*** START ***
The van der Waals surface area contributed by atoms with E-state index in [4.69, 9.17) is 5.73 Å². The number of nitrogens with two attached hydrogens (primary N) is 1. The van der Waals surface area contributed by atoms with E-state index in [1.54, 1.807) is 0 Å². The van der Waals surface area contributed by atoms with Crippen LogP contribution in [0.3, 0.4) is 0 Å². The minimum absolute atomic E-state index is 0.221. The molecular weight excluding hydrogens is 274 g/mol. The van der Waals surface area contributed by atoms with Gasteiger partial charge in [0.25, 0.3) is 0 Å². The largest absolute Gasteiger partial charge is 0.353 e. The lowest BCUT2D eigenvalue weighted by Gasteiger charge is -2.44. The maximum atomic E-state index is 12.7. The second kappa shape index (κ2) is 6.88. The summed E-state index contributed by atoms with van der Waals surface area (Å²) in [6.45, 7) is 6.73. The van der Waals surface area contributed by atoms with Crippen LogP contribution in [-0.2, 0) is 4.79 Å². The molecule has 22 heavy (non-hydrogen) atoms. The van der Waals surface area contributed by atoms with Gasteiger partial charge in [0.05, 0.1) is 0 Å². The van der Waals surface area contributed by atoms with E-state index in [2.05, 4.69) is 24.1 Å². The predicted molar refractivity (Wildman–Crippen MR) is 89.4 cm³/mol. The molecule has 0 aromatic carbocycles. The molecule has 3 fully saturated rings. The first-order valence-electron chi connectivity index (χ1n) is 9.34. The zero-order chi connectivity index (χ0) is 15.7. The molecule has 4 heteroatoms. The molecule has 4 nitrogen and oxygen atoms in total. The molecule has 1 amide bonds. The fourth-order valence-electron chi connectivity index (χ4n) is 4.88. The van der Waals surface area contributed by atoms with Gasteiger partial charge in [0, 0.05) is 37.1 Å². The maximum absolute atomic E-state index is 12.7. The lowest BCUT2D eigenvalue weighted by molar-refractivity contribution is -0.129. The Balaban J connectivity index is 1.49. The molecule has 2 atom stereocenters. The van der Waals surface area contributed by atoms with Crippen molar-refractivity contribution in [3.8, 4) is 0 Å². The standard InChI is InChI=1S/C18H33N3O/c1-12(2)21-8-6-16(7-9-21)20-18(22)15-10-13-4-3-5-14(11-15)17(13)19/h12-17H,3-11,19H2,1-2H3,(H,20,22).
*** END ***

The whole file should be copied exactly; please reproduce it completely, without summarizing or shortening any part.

The van der Waals surface area contributed by atoms with E-state index in [4.69, 9.17) is 5.73 Å². The number of nitrogens with two attached hydrogens (primary N) is 1. The van der Waals surface area contributed by atoms with E-state index in [1.54, 1.807) is 0 Å². The van der Waals surface area contributed by atoms with Crippen LogP contribution in [0.3, 0.4) is 0 Å². The minimum absolute atomic E-state index is 0.221. The molecular weight excluding hydrogens is 274 g/mol. The van der Waals surface area contributed by atoms with Gasteiger partial charge in [0.25, 0.3) is 0 Å². The largest absolute Gasteiger partial charge is 0.353 e. The lowest BCUT2D eigenvalue weighted by Gasteiger charge is -2.44. The maximum atomic E-state index is 12.7. The second kappa shape index (κ2) is 6.88. The summed E-state index contributed by atoms with van der Waals surface area (Å²) in [6.45, 7) is 6.73. The van der Waals surface area contributed by atoms with Crippen LogP contribution in [-0.2, 0) is 4.79 Å². The molecule has 22 heavy (non-hydrogen) atoms. The van der Waals surface area contributed by atoms with Gasteiger partial charge in [0.05, 0.1) is 0 Å². The van der Waals surface area contributed by atoms with E-state index in [2.05, 4.69) is 24.1 Å². The predicted molar refractivity (Wildman–Crippen MR) is 89.4 cm³/mol. The molecule has 0 aromatic carbocycles. The molecule has 3 fully saturated rings. The first-order valence-electron chi connectivity index (χ1n) is 9.34. The zero-order chi connectivity index (χ0) is 15.7. The molecule has 4 heteroatoms. The molecule has 4 nitrogen and oxygen atoms in total. The molecule has 1 amide bonds. The fourth-order valence-electron chi connectivity index (χ4n) is 4.88. The van der Waals surface area contributed by atoms with Gasteiger partial charge in [0, 0.05) is 37.1 Å². The maximum absolute atomic E-state index is 12.7. The lowest BCUT2D eigenvalue weighted by molar-refractivity contribution is -0.129. The Balaban J connectivity index is 1.49. The molecule has 2 atom stereocenters. The van der Waals surface area contributed by atoms with Crippen molar-refractivity contribution in [3.8, 4) is 0 Å². The standard InChI is InChI=1S/C18H33N3O/c1-12(2)21-8-6-16(7-9-21)20-18(22)15-10-13-4-3-5-14(11-15)17(13)19/h12-17H,3-11,19H2,1-2H3,(H,20,22).